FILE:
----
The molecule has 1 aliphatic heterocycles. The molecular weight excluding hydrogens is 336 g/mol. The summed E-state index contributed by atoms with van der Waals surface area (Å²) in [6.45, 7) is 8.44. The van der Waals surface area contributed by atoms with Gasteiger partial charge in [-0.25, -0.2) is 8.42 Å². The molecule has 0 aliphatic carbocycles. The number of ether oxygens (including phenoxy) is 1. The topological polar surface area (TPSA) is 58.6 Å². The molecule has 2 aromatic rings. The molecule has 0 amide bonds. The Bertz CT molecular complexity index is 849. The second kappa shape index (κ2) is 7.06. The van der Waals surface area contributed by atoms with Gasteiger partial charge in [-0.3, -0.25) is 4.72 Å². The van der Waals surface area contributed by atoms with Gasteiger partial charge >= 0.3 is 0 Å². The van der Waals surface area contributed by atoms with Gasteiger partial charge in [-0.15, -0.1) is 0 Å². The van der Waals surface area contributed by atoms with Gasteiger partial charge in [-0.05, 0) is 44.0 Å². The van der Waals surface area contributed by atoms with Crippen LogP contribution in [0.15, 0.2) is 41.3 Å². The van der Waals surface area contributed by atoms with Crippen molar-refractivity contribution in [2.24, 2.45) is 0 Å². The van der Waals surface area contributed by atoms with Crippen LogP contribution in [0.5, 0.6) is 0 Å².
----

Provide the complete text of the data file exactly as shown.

The molecule has 1 aliphatic heterocycles. The molecular weight excluding hydrogens is 336 g/mol. The summed E-state index contributed by atoms with van der Waals surface area (Å²) in [6.45, 7) is 8.44. The van der Waals surface area contributed by atoms with Gasteiger partial charge in [-0.25, -0.2) is 8.42 Å². The molecule has 0 aliphatic carbocycles. The number of ether oxygens (including phenoxy) is 1. The topological polar surface area (TPSA) is 58.6 Å². The molecule has 2 aromatic rings. The molecule has 0 amide bonds. The Bertz CT molecular complexity index is 849. The second kappa shape index (κ2) is 7.06. The van der Waals surface area contributed by atoms with Gasteiger partial charge in [-0.3, -0.25) is 4.72 Å². The van der Waals surface area contributed by atoms with Gasteiger partial charge >= 0.3 is 0 Å². The van der Waals surface area contributed by atoms with Gasteiger partial charge in [-0.15, -0.1) is 0 Å². The van der Waals surface area contributed by atoms with Gasteiger partial charge in [-0.05, 0) is 44.0 Å². The van der Waals surface area contributed by atoms with Crippen LogP contribution in [0.15, 0.2) is 41.3 Å². The van der Waals surface area contributed by atoms with Crippen molar-refractivity contribution in [2.24, 2.45) is 0 Å². The van der Waals surface area contributed by atoms with Crippen LogP contribution in [0.5, 0.6) is 0 Å².